Product goals bring your strategy to life. They also work in tandem to achieve that strategy and guide the work of your product team. That's because goals work with strategy to help everyone understand the big picture.
Product goals are most impactful when you know which metrics matter most for your business. Here is a crash course on what product goals are and how to make them work towards your product strategy.
Product goals help achieve the product vision and business objectives. Goals should relate to the broader product strategy. They should also be easy to understand, actionable, achievable, and measurable.
Aligning goals with product vision is just the first step. As Product Manager, you must also align and roll product goals up to the overall business goals. This demonstrates how the product delivery will enhance success of the business.
It also shows product stakeholders how their unique work matters. You rely on many teams for a product release, from Sales and Support to Engineering and Development. Product goals let each team know how their work contributes at a high level.
As an example, let's say you have an app called Fredwin Cycling as your product demo. Your goals for the Fredwin Cycling product -- and the metrics you'll use to track its success -- might include the following:
Goal: Become #1 in social fitness cycling software
Metric: +50% market share
Goal: Triple revenue year over year
Metric: +$50M revenue
Goal: Top-rated social fitness cycling apps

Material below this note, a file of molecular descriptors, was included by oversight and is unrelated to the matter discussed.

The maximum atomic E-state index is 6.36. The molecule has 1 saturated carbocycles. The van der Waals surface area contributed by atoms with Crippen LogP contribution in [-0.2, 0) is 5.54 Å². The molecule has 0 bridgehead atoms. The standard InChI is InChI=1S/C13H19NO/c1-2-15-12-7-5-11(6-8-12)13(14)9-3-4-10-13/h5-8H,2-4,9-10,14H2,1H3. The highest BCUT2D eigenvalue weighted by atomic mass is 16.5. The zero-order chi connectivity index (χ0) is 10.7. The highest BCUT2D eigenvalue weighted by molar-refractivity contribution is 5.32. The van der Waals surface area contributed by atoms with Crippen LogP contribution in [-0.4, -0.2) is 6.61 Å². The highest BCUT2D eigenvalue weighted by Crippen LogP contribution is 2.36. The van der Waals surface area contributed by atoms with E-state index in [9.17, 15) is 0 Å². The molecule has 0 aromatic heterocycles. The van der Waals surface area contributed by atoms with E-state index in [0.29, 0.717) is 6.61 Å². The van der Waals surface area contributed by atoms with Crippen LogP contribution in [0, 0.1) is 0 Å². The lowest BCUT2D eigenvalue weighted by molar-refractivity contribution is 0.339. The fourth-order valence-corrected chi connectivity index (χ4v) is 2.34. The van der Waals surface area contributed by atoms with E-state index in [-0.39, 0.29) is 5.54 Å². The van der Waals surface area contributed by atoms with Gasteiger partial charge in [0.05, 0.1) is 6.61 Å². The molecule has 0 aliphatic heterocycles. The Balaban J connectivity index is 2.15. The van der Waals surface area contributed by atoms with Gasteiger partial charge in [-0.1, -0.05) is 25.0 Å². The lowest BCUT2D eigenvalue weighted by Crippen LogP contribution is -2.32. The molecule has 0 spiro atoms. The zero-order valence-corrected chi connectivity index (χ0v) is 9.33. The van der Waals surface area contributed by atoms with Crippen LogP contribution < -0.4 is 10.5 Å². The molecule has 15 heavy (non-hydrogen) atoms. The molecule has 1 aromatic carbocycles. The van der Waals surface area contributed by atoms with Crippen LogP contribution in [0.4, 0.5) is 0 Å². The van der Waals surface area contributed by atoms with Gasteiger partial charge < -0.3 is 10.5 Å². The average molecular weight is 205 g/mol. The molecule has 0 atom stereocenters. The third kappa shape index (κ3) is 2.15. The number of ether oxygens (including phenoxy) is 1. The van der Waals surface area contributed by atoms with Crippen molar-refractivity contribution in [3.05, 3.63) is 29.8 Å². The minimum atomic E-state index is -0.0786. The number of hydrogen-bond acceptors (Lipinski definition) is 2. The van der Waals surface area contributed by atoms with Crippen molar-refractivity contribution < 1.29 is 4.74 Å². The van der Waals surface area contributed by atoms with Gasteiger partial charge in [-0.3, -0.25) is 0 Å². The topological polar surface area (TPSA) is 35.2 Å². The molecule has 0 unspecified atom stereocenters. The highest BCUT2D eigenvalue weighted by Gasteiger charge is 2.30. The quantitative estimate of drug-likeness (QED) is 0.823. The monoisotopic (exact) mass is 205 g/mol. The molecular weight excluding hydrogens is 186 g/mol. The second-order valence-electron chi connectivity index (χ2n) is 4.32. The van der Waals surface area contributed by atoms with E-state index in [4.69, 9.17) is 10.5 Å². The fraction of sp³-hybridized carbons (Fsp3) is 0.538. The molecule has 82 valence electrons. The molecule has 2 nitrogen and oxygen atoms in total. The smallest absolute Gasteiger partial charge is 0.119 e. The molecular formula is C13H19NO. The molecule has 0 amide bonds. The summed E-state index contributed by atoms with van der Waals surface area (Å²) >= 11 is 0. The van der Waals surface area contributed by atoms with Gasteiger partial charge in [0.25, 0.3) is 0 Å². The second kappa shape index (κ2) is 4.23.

Metric: #1 rated in iOS and Android marketplaces
Goal: Largest partner ecosystem
Metric: +100 partners
Your product goals must have measurable end results that can be achieved within a fixed timeframe (typically 3-12 months). Your objectives should represent the crucial accomplishments needed to make your vision a reality.
Goals highlight what you hope to accomplish, and are often stepping stones to accelerating business growth and explaining bolder goals. They should also be reasonably easy to track so you know how your team is performing against them.
Ensure that you're planning what matters by linking releases to the goals that they drive. By considering which goals a release helps impact, you can identify what matters (and what doesn't).
It is also important to link features to goals so that you indicate strategic importance. This will especially help with prioritization of features. Having clearly defined goals helps keep the team on track and empowers you to tell key stakeholders why your plan is the best strategy.